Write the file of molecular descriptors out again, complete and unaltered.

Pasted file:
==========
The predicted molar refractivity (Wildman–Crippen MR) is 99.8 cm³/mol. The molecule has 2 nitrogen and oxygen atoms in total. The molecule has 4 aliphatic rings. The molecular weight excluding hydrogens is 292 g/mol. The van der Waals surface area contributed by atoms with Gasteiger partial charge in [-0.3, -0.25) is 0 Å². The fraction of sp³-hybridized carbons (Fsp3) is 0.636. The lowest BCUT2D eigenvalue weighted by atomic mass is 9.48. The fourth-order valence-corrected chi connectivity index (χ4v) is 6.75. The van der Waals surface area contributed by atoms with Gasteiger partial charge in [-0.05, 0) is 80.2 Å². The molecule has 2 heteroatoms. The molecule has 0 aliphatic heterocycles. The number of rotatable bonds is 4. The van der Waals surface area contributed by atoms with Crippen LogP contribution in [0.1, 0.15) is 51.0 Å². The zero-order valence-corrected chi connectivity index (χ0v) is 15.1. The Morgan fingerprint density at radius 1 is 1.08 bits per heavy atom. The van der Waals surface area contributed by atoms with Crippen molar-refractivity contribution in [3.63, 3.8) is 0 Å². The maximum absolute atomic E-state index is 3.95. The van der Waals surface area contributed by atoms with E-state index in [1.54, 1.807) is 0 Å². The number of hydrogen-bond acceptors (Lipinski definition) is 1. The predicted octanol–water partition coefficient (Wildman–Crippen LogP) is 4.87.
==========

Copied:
The predicted molar refractivity (Wildman–Crippen MR) is 99.8 cm³/mol. The molecule has 2 nitrogen and oxygen atoms in total. The molecule has 4 aliphatic rings. The molecular weight excluding hydrogens is 292 g/mol. The van der Waals surface area contributed by atoms with Gasteiger partial charge in [-0.3, -0.25) is 0 Å². The fraction of sp³-hybridized carbons (Fsp3) is 0.636. The lowest BCUT2D eigenvalue weighted by atomic mass is 9.48. The fourth-order valence-corrected chi connectivity index (χ4v) is 6.75. The van der Waals surface area contributed by atoms with Gasteiger partial charge in [-0.05, 0) is 80.2 Å². The molecule has 2 heteroatoms. The molecule has 0 aliphatic heterocycles. The number of rotatable bonds is 4. The van der Waals surface area contributed by atoms with Crippen LogP contribution in [0.1, 0.15) is 51.0 Å². The zero-order valence-corrected chi connectivity index (χ0v) is 15.1. The Morgan fingerprint density at radius 1 is 1.08 bits per heavy atom. The van der Waals surface area contributed by atoms with Crippen molar-refractivity contribution in [3.63, 3.8) is 0 Å². The maximum absolute atomic E-state index is 3.95. The van der Waals surface area contributed by atoms with E-state index in [1.54, 1.807) is 0 Å². The number of hydrogen-bond acceptors (Lipinski definition) is 1. The predicted octanol–water partition coefficient (Wildman–Crippen LogP) is 4.87.